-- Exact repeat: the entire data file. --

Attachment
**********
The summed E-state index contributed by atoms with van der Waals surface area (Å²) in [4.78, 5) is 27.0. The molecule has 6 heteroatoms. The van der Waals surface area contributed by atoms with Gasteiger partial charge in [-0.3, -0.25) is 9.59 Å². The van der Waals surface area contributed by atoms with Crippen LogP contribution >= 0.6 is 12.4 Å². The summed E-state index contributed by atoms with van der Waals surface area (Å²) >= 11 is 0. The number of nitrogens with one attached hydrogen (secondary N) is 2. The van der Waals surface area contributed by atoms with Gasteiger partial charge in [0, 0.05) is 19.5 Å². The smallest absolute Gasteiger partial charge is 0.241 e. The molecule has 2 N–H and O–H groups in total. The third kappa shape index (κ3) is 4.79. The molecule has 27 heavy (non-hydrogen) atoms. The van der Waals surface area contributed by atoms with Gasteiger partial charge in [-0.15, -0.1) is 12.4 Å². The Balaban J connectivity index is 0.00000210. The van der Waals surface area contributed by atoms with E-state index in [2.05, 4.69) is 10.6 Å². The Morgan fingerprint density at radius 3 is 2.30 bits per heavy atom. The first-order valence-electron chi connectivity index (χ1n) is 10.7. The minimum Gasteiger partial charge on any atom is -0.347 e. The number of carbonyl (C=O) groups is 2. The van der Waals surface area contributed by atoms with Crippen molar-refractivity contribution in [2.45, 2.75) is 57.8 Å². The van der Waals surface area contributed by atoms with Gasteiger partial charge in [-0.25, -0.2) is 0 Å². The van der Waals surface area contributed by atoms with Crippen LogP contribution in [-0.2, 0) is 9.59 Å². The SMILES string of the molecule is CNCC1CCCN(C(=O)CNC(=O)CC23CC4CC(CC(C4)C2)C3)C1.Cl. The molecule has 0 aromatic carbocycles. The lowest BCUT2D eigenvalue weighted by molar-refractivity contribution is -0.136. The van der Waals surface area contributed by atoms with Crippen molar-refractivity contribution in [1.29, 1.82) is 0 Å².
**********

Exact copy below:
The summed E-state index contributed by atoms with van der Waals surface area (Å²) in [4.78, 5) is 27.0. The molecule has 6 heteroatoms. The van der Waals surface area contributed by atoms with Gasteiger partial charge in [-0.3, -0.25) is 9.59 Å². The van der Waals surface area contributed by atoms with Crippen LogP contribution >= 0.6 is 12.4 Å². The summed E-state index contributed by atoms with van der Waals surface area (Å²) >= 11 is 0. The number of nitrogens with one attached hydrogen (secondary N) is 2. The van der Waals surface area contributed by atoms with Gasteiger partial charge in [0, 0.05) is 19.5 Å². The smallest absolute Gasteiger partial charge is 0.241 e. The molecule has 2 N–H and O–H groups in total. The third kappa shape index (κ3) is 4.79. The molecule has 27 heavy (non-hydrogen) atoms. The van der Waals surface area contributed by atoms with Gasteiger partial charge in [-0.15, -0.1) is 12.4 Å². The Balaban J connectivity index is 0.00000210. The van der Waals surface area contributed by atoms with E-state index in [2.05, 4.69) is 10.6 Å². The Morgan fingerprint density at radius 3 is 2.30 bits per heavy atom. The first-order valence-electron chi connectivity index (χ1n) is 10.7. The minimum Gasteiger partial charge on any atom is -0.347 e. The number of carbonyl (C=O) groups is 2. The van der Waals surface area contributed by atoms with Crippen molar-refractivity contribution in [2.45, 2.75) is 57.8 Å². The van der Waals surface area contributed by atoms with Gasteiger partial charge in [-0.25, -0.2) is 0 Å². The van der Waals surface area contributed by atoms with Crippen LogP contribution in [-0.2, 0) is 9.59 Å². The SMILES string of the molecule is CNCC1CCCN(C(=O)CNC(=O)CC23CC4CC(CC(C4)C2)C3)C1.Cl. The molecule has 0 aromatic carbocycles. The lowest BCUT2D eigenvalue weighted by molar-refractivity contribution is -0.136. The van der Waals surface area contributed by atoms with Crippen molar-refractivity contribution in [1.29, 1.82) is 0 Å².